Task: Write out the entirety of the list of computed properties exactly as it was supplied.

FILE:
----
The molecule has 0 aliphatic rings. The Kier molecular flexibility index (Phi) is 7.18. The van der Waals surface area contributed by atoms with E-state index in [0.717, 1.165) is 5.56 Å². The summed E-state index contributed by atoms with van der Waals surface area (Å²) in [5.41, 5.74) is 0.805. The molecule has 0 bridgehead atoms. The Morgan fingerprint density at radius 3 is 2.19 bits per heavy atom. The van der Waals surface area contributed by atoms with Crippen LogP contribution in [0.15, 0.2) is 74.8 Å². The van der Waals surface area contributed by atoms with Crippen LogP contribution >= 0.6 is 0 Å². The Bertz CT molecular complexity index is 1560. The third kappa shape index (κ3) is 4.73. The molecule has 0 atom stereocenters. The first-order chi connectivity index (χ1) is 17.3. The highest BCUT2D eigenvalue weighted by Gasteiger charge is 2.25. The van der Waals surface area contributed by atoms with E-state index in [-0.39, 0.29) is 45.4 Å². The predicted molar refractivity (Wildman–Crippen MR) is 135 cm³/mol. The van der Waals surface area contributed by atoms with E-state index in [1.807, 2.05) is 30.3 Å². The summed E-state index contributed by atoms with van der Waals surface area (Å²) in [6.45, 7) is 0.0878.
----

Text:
The molecule has 0 aliphatic rings. The Kier molecular flexibility index (Phi) is 7.18. The van der Waals surface area contributed by atoms with E-state index in [0.717, 1.165) is 5.56 Å². The summed E-state index contributed by atoms with van der Waals surface area (Å²) in [5.41, 5.74) is 0.805. The molecule has 0 bridgehead atoms. The Morgan fingerprint density at radius 3 is 2.19 bits per heavy atom. The van der Waals surface area contributed by atoms with Crippen LogP contribution in [0.15, 0.2) is 74.8 Å². The van der Waals surface area contributed by atoms with Crippen LogP contribution >= 0.6 is 0 Å². The Bertz CT molecular complexity index is 1560. The third kappa shape index (κ3) is 4.73. The molecule has 0 atom stereocenters. The first-order chi connectivity index (χ1) is 17.3. The highest BCUT2D eigenvalue weighted by Gasteiger charge is 2.25. The van der Waals surface area contributed by atoms with E-state index in [-0.39, 0.29) is 45.4 Å². The predicted molar refractivity (Wildman–Crippen MR) is 135 cm³/mol. The van der Waals surface area contributed by atoms with E-state index in [1.807, 2.05) is 30.3 Å². The summed E-state index contributed by atoms with van der Waals surface area (Å²) in [6.45, 7) is 0.0878.